On the First Sunday of Advent, as I said, we hear of confusion and terror: the sea and the waves will roar; the powers of the heavens will be shaken. “Nations will be in dismay; people will die of fright in anticipation of what is coming.” It is for these days that we must prepare, because they will surely come. At His First Coming, God came as a darling baby on the lap of his childlike mother Mary. At His Second Coming, Christ will come on the clouds with power and great glory, his authority fully manifest. “When these things begin to pass, look up, because your redemption is at hand.” We are preparing for our redemption, for we are not yet redeemed—it is “at hand,” it is near, but not yet here. God’s judgment on our lives, His sentence on our time, has yet to come. Everyone in this church today (especially me) could end up in hell, and it would be an unspeakable tragedy if even one of us were eternally damned. Advent calls us to keep this danger in mind during our Christmas parties and shopping adventures, but also to keep in mind the proximity of our redemption. Now is the time to prepare for judgment; now is the time to hope for redemption.
How do we keep a good Advent? Many Americans begin the “Christmas Season” with the new civic holiday we call “Black Friday.” The very name indicates a culture that was once Christian but has become the negative image of what it once was. Children of the light, St. Paul says, “throw off works of darkness.” If we’ve thrown Christ out of Christmas, then indeed it is a “Black Friday.” Do we prepare for Christ by eating and drinking? Again, St. Paul: “not in orgies and drunkenness, rather, make no provision for the desires of the flesh.” Folks, we are supposed to lose weight in this season, at least before December 25. But we do live in a time that ignores and despises the Word of God. Yet everything but the Word of God will burn in the universal fires at the end of human history.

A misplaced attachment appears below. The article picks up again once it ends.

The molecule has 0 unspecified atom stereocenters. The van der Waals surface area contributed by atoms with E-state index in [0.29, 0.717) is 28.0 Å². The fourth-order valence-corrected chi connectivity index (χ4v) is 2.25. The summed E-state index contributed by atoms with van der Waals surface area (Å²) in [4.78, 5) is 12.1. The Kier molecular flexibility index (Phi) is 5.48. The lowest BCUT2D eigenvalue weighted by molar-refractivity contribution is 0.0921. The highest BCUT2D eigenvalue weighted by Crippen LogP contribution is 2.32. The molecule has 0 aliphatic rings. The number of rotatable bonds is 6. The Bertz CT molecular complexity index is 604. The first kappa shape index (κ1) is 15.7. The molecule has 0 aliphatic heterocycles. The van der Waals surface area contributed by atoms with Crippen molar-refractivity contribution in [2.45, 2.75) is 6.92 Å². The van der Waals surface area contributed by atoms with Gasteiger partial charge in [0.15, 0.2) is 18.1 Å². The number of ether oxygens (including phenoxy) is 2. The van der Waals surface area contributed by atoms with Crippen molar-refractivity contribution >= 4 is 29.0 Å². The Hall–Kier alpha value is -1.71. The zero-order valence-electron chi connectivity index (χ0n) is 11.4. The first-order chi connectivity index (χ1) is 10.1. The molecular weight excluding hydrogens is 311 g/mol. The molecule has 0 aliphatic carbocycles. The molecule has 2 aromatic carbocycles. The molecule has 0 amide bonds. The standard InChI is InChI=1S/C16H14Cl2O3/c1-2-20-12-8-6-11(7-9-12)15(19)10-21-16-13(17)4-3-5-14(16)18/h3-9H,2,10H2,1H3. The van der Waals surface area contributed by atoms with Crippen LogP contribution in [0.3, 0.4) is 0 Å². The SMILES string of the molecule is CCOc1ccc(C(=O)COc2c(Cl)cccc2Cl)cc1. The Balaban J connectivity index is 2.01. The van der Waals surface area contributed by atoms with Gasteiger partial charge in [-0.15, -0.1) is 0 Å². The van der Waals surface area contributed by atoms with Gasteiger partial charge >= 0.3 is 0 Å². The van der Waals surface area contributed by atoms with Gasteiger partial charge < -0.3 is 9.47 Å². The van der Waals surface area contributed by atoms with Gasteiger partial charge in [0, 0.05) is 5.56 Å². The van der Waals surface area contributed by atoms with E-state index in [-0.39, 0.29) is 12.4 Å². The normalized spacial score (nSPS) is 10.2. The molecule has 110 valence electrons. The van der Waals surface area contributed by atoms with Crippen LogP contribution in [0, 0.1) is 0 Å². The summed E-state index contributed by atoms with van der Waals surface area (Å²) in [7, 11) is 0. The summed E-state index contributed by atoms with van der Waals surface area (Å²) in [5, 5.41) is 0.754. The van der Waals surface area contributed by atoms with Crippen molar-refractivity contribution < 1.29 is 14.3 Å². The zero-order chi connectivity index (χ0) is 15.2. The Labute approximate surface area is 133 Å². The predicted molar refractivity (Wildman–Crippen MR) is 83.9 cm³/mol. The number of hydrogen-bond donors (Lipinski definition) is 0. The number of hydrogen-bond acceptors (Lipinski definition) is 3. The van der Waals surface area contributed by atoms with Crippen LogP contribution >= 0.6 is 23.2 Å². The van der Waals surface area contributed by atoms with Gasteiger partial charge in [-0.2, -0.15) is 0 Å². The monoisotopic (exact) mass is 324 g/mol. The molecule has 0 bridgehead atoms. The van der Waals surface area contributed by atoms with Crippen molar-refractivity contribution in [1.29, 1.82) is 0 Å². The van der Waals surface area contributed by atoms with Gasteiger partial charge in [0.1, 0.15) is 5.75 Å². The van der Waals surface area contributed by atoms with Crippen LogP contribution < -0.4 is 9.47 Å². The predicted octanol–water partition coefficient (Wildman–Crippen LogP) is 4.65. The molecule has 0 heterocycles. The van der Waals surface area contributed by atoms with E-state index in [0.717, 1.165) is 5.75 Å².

There is a true Advent, and there is a false Advent. The false is the negative image of the true. The true Advent has gradually been turned upside down, and we don’t often stop to think about it. Christians are to practice deeper prayer, charity, and mortification in the weeks leading up to Christmas. Funny thing is, we mostly do just the opposite. We pray less and we eat more. We waste more money at Christmas on more banalities, precisely at the time the Church urges us to simplify, to spend less time and money on distractions. Let’s try to refocus, to direct that time and money this time of year on the things that last: on deeper prayer, on sacrificial and heartfelt charity. Advent is a time to remember the neediest, to give gifts without expecting a return.
In the end, Advent prepares us for our own death, and the death of our world as we know it. Deep down, we long for the death of all that is imperfect and sinful, so that we can enter into a new and perfect life. Death is hard, and more than anyone, we need our Blessed Mother at the hour of our death. Our mother brings us to birth, and God has ordained that she be with us at the hour of our death. If Advent points us to the end of all things and the beginning of a new Kingdom, then Our Lady must be a large part of Advent and Christmas. And indeed she is, on almost every Christmas card and still (Deo Gratias) on US Postal stamps. Even as we shop and have parties and write cards, let us bring Jesus and Mary to every Advent activity—a decade of the rosary or the Angelus and some real Christmas carols at every Christmas party—so that we will be prepared to meet Christ when he returns to earth.